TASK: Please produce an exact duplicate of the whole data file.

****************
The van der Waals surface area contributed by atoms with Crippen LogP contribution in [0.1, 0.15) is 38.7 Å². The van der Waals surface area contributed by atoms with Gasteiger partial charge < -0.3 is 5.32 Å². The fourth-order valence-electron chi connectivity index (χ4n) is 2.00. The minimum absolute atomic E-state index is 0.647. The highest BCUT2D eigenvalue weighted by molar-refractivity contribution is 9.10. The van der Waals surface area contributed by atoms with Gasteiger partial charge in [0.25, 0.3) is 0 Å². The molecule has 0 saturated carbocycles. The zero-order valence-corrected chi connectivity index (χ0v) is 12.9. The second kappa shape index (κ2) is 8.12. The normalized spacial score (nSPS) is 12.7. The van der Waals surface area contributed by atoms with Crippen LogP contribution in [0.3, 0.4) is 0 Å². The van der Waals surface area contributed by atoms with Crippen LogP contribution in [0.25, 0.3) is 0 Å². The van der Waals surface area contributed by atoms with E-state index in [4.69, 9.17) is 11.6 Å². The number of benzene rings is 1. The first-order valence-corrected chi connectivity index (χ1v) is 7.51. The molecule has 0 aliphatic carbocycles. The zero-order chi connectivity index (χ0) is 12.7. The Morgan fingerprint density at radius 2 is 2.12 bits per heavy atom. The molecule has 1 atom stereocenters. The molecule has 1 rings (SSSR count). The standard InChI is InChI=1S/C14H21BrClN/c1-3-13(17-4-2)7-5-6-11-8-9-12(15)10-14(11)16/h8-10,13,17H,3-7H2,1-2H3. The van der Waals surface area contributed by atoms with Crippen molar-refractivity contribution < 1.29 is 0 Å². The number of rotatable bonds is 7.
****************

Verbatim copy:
The van der Waals surface area contributed by atoms with Crippen LogP contribution in [0.1, 0.15) is 38.7 Å². The van der Waals surface area contributed by atoms with Gasteiger partial charge < -0.3 is 5.32 Å². The fourth-order valence-electron chi connectivity index (χ4n) is 2.00. The minimum absolute atomic E-state index is 0.647. The highest BCUT2D eigenvalue weighted by molar-refractivity contribution is 9.10. The van der Waals surface area contributed by atoms with Gasteiger partial charge in [0.25, 0.3) is 0 Å². The molecule has 0 saturated carbocycles. The zero-order valence-corrected chi connectivity index (χ0v) is 12.9. The second kappa shape index (κ2) is 8.12. The normalized spacial score (nSPS) is 12.7. The van der Waals surface area contributed by atoms with Crippen LogP contribution in [0.3, 0.4) is 0 Å². The van der Waals surface area contributed by atoms with Crippen LogP contribution in [0.25, 0.3) is 0 Å². The van der Waals surface area contributed by atoms with E-state index in [4.69, 9.17) is 11.6 Å². The number of benzene rings is 1. The first-order valence-corrected chi connectivity index (χ1v) is 7.51. The molecule has 0 aliphatic carbocycles. The zero-order chi connectivity index (χ0) is 12.7. The Morgan fingerprint density at radius 2 is 2.12 bits per heavy atom. The molecule has 1 atom stereocenters. The molecule has 1 rings (SSSR count). The standard InChI is InChI=1S/C14H21BrClN/c1-3-13(17-4-2)7-5-6-11-8-9-12(15)10-14(11)16/h8-10,13,17H,3-7H2,1-2H3. The van der Waals surface area contributed by atoms with Crippen molar-refractivity contribution < 1.29 is 0 Å². The number of rotatable bonds is 7.